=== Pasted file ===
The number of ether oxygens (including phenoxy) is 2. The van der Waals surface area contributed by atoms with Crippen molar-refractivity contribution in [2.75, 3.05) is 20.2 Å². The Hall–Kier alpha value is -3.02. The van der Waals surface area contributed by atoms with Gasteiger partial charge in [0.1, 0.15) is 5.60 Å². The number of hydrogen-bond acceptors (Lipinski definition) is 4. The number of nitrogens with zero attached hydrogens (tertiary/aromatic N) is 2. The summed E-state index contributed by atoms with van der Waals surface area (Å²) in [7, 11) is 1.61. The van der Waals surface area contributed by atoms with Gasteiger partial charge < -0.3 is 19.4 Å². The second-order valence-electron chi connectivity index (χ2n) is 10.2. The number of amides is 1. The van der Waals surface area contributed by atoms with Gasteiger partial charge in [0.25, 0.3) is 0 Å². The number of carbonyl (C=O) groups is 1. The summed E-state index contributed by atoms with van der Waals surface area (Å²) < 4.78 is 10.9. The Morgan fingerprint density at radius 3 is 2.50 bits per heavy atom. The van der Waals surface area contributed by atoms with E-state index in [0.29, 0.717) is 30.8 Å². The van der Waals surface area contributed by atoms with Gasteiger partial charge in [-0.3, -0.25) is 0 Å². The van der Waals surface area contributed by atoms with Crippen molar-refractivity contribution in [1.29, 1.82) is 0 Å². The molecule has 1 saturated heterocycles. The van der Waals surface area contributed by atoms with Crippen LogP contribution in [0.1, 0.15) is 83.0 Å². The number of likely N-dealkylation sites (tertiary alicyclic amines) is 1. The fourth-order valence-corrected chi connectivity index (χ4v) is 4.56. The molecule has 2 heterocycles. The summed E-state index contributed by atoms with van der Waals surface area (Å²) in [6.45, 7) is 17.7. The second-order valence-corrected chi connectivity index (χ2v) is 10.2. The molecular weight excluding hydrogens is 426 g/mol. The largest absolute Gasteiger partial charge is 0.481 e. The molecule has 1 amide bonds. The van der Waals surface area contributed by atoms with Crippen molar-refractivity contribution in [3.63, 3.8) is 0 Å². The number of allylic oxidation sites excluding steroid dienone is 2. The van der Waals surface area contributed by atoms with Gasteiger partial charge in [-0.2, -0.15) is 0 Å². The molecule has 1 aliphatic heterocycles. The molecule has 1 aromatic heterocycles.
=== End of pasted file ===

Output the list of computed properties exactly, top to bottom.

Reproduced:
The number of ether oxygens (including phenoxy) is 2. The van der Waals surface area contributed by atoms with Crippen molar-refractivity contribution in [2.75, 3.05) is 20.2 Å². The Hall–Kier alpha value is -3.02. The van der Waals surface area contributed by atoms with Gasteiger partial charge in [0.1, 0.15) is 5.60 Å². The number of hydrogen-bond acceptors (Lipinski definition) is 4. The number of nitrogens with zero attached hydrogens (tertiary/aromatic N) is 2. The summed E-state index contributed by atoms with van der Waals surface area (Å²) in [7, 11) is 1.61. The van der Waals surface area contributed by atoms with Gasteiger partial charge < -0.3 is 19.4 Å². The second-order valence-electron chi connectivity index (χ2n) is 10.2. The number of amides is 1. The van der Waals surface area contributed by atoms with Gasteiger partial charge in [0.25, 0.3) is 0 Å². The number of carbonyl (C=O) groups is 1. The summed E-state index contributed by atoms with van der Waals surface area (Å²) < 4.78 is 10.9. The Morgan fingerprint density at radius 3 is 2.50 bits per heavy atom. The van der Waals surface area contributed by atoms with E-state index in [0.29, 0.717) is 30.8 Å². The van der Waals surface area contributed by atoms with Gasteiger partial charge in [-0.3, -0.25) is 0 Å². The van der Waals surface area contributed by atoms with Crippen molar-refractivity contribution in [1.29, 1.82) is 0 Å². The molecule has 1 saturated heterocycles. The van der Waals surface area contributed by atoms with Crippen LogP contribution in [0.1, 0.15) is 83.0 Å². The number of likely N-dealkylation sites (tertiary alicyclic amines) is 1. The fourth-order valence-corrected chi connectivity index (χ4v) is 4.56. The molecule has 2 heterocycles. The summed E-state index contributed by atoms with van der Waals surface area (Å²) in [6.45, 7) is 17.7. The second-order valence-corrected chi connectivity index (χ2v) is 10.2. The molecular weight excluding hydrogens is 426 g/mol. The largest absolute Gasteiger partial charge is 0.481 e. The molecule has 1 amide bonds. The van der Waals surface area contributed by atoms with Crippen molar-refractivity contribution in [3.63, 3.8) is 0 Å². The number of allylic oxidation sites excluding steroid dienone is 2. The van der Waals surface area contributed by atoms with Gasteiger partial charge in [-0.2, -0.15) is 0 Å². The molecule has 1 aliphatic heterocycles. The molecule has 1 aromatic heterocycles.